50 Things You Should Try For Hotter Sex

How To Ask For What You Need


How To Ask For What You Need
Effective communication is neither being bossy nor being walked all over.

We all know people who always make sure their own ducks are in a row, regardless of the fallout for anyone else. The Germans have an expression for this kind of selfishness, roughly translatable as, "After I'm done, Armageddon can come." Ethical and relationship-minded people don't want to be like that. But what's the alternative? That is, how can we ask for what we need without jeopardizing our relationships?

Many of us learned a different way: Don't express your needs at all. That's the "polite" thing to do. The problems with this of course are legion– resentment, passive aggression. Some feel disappointment that others can't guess their needs. Others develop Spock-like detachment from even knowing what it is they need, let alone desire.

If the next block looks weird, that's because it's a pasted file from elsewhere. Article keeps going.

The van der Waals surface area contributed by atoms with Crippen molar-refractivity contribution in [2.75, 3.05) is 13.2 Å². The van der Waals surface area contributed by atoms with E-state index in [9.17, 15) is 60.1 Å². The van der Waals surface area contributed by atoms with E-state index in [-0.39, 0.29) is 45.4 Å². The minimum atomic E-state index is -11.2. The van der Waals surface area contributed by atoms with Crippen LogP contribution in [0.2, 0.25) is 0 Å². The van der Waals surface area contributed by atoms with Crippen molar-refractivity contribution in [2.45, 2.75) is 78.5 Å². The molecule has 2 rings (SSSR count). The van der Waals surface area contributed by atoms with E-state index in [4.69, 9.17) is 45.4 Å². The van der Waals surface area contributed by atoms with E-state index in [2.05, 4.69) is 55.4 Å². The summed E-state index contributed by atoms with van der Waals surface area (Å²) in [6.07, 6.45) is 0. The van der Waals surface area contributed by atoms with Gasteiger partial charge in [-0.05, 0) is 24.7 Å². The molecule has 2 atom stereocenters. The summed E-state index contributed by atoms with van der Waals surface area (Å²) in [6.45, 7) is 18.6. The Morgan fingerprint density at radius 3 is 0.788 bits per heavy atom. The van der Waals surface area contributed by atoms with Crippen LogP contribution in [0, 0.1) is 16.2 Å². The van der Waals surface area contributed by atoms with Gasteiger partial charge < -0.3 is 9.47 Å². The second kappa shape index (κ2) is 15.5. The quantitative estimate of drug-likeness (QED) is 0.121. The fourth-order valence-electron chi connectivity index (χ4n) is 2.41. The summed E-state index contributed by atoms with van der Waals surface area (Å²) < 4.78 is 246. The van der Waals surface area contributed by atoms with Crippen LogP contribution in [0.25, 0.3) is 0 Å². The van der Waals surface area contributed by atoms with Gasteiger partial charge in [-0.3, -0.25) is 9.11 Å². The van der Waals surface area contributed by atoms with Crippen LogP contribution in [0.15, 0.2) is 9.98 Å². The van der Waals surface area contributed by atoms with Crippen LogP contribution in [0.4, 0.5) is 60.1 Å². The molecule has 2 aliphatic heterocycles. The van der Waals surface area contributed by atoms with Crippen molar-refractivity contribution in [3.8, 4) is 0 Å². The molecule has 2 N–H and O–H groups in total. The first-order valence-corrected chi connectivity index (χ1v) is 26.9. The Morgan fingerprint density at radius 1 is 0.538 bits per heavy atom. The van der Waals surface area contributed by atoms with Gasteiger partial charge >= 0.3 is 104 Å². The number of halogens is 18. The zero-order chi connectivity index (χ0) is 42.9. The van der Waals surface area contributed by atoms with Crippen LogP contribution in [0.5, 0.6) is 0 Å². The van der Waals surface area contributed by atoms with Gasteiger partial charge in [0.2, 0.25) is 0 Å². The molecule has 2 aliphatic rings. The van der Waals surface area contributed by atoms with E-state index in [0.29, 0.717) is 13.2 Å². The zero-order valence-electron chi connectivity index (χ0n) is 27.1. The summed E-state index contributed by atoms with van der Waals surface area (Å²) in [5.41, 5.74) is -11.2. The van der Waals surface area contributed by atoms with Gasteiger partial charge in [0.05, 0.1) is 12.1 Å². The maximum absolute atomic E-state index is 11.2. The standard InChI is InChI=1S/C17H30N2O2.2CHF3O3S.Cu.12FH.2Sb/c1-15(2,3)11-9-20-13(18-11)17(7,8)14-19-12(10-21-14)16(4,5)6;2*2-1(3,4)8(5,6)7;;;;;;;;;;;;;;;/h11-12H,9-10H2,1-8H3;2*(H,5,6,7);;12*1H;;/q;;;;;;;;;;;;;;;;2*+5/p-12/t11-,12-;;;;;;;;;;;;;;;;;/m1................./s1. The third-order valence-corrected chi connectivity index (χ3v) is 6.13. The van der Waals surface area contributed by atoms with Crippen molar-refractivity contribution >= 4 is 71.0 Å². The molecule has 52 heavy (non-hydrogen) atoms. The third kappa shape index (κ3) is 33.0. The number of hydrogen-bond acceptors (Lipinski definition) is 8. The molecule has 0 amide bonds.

More from YourTango: The Benefits of Saying "Ouch"

The opposite of this is learning how to communicate what you need without being unreasonable. I call this being relationally assertive. This usually involves the following:

1. Describe the situation and the facts as you understand them, and without including judgments or assumptions of motives.

"It seems you've been late for the majority of our meetings."
"We haven't spent much time together lately, maybe two nights in the past two weeks."
"I will arrive late at the airport, around 11pm."

2. When dealing with friends or family, briefly describe how it makes you feel. Use statements that start with "I" as opposed to "you":

"I've been feeling sad about us."
"I feel disrespected when spoken to like that."
"I worry that I won't get this done."